Mass Shooting Kills 10 in Boulder, Colorado

Mass Shooting Kills 10 in Boulder, Colorado

Ten people were killed in a recent shooting in Boulder, Colorado. It was the second mass shooting in six days.

Around 2:30 p.m. on March 22, a gunman entered a King Sooper’s supermarket in the Table Mesa neighborhood of Boulder armed with an assault style gun and began to shoot. The gunman was taken into custody at 3:30 p.m. after taking 10 lives.

The victims were all identified the next day. There has been no discovered motive. The gunman made his first court appearance on Thursday, March 25, and is scheduled to return to court May 25.

The gunman has been identified as Ahmad Al Aliwi Alissa, from  Arvada, Colorado. According to his arrest warrant, the 21-year-old shooter has been charged with 10 counts of first degree murder and one charge of attempted murder.

After a briefing with investigators, the attacker’s family claims that he has a history of mental illness and has been previously involved with the law enforcement, according to The New York Times.

The family describes previous instances of him perceiving that people were chasing him during high school. Alissa has a past record of conviction for a misdemeanor assault against another high school student in 2018. Records show that Alissa managed to purchase the AR-15 style pistol used in the mass shooting six days prior.

The authorities have identified all 10 of the victims: Denny Stong, 20, Neven Stanisic, 23, Rikki Olds, 25, Tralona Bartkowiak, 49, Eric Talley, 51, Suzanne Fountain, 59, Teri Leiker, 51, Kevin Mahoney, 61, Lynn Murray, 62, and Jody Waters, 65.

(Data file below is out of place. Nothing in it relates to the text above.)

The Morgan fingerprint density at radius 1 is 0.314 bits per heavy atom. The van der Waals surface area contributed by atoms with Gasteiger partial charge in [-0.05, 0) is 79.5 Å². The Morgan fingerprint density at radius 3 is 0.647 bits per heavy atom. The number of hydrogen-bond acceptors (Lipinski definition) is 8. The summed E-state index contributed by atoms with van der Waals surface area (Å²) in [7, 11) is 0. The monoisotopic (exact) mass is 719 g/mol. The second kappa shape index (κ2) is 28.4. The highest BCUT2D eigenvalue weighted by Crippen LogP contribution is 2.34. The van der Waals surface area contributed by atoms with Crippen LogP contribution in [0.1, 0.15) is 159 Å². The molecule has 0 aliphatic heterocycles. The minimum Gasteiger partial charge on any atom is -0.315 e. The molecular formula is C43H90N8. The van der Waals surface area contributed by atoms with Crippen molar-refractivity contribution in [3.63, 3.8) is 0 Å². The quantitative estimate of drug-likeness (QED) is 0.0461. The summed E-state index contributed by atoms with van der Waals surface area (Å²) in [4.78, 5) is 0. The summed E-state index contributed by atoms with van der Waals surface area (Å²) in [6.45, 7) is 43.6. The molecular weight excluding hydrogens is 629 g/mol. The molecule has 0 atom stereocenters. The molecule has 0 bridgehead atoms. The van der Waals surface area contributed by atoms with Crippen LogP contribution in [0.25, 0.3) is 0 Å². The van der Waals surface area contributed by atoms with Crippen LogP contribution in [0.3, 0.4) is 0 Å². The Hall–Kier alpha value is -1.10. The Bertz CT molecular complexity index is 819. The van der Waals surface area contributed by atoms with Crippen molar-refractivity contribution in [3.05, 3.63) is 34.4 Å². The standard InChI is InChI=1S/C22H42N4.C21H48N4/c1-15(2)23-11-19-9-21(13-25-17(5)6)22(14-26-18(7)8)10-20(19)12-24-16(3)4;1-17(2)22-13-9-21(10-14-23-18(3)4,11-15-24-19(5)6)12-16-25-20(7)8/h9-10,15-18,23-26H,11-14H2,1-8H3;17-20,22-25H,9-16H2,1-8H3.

After a string of mass shootings, including the Atlanta-area spa shootings on March 16, during which eight people were killed, states and cities across the country began discussing the future of gun regulations.

Linda Askenazi, a senior at Williston, condemned what she sees as the lax gun regulations currently in place. 

“It’s ridiculous that this keeps happening and I really think guns should be banned because if no one has a gun, no one should need a gun to defend themselves,” said Linda.

Erin Davey, the Director of Inclusion and Community Life, also believes more controlled and restrictive gun regulations are necessary.

“I believe there should be stricter gun laws including stronger background checks, and prohibiting all online sales of firearms,” Davey said. She also called for a “ban on the manufacturing and sale of assault weapons and high-capacity magazines.”

Alexia Ildefonso, a History teacher teacher, believes that gun violence should be treated as a public health crisis rather than the divisive partisan issue it currently is.